Catelijne Muller attended the 6th plenary meeting of the Council of Europe’s Committee on Artificial Intelligence (CAI) to negotiate elements of the upcoming AI Treaty. The other large AI regulation effort coming from Europe.
In light of the recent developments around large language models and other generative AI models, ALLAI called upon the parties to consider new fundamental principles, to protect against the specific risks these systems pose to our human rights, democracy and the rule of law. Read Catelijne’s intervention below.
Thank you Chair,
First of all, the recent developments have shown an ever stronger capability of AI of manipulating and deceiving us without us knowing. Let me just give you one example. Snapchat’s My AI, based on ChatGPT, tried to set up a meeting with a young boy at Amsterdam Central Station. But there are many more examples where people are tricked into behavior or decisions they would not have made otherwise. In fact, the FTC put out a statement not so long ago warning that it would be critical of commercial AI manipulation that makes people take decisions they would not otherwise take. There are people that say AI could become the best manipulator ever. The CAI could address this by introducing the ‘principle of non-manipulation by AI’.
The second challenge is agency. If we are to believe some of the people that build these ever-stronger systems, there is a risk of losing control or agency over these systems. The CAI could address this by introducing a ‘principle of human agency over AI’.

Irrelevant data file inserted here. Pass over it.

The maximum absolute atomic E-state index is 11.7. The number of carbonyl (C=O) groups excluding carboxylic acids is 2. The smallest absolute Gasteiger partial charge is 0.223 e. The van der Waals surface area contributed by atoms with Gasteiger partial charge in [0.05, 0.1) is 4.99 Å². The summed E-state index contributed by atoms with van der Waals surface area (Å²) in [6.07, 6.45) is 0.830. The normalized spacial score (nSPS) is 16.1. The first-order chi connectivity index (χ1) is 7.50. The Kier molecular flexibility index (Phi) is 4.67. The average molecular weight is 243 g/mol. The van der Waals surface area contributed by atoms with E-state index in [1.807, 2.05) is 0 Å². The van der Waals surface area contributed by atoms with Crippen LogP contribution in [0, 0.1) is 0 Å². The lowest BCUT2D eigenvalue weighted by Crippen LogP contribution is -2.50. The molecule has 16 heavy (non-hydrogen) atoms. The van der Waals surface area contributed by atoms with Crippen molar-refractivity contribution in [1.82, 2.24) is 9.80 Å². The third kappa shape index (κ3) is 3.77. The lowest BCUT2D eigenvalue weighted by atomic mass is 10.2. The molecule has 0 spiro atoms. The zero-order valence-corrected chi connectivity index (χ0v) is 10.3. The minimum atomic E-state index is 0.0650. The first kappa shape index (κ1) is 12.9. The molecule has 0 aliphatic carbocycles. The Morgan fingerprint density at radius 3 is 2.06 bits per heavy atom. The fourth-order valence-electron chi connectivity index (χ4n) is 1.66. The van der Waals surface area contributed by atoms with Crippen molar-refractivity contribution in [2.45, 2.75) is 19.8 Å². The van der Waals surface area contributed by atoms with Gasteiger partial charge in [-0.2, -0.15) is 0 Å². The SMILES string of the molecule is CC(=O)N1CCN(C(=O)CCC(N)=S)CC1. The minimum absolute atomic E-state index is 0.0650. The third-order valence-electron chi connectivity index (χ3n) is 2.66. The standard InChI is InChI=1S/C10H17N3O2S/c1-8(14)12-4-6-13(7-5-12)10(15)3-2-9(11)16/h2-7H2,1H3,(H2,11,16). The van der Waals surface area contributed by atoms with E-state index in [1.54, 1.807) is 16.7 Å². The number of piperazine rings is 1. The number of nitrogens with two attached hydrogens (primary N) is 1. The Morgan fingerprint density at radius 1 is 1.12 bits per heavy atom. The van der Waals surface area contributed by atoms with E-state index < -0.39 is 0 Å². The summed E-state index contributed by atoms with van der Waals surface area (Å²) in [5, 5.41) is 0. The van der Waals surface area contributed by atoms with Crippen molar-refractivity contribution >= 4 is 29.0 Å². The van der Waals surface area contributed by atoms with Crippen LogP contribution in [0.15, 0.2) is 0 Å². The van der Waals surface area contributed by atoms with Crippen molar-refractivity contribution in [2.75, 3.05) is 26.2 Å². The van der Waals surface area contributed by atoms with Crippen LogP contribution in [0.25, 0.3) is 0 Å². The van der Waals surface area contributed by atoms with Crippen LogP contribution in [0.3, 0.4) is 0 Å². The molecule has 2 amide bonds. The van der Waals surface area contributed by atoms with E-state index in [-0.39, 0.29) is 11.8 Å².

The third this experimentation. Snapchat says that it has fixed the problem of My AI making appointments with children and that it now warns that the chatbot is experimental. I think that society is not a lab and especially children should not be experimented on the guy could address this by introducing ‘the principle of non-experimentation with AI’. The tech practice of rolling out imperfect systems and then patching them later on based on user experience might work for some tools, but it should not be the modus operandi for AI.
One thing I would like to add is that the company Neuralink just received FDA approval to start testing brain-machine interfaces on humans. I know that this house has a Committee on Bioethics that has already done extensive work on neurotechnology in biomedicine and has shown that AI plays a crucial role in the decoding of human cognition. I would like to propose that the CAI asks the Committee on Bioethics to assist it in developing a position on AI and neurotechnology for this Treaty.
ALLAI has formal Observer status to the CAI that currently negotiates a global convention for artificial intelligence, and has been involved in the process towards this treaty since the beginning, as advisor to the CAHAI (ad-hoc Committee on AI of the Council of Europe). Below you can find ALLAI’s report to the CAHAI on the impact of AI on human rights, democracy and the rule of law.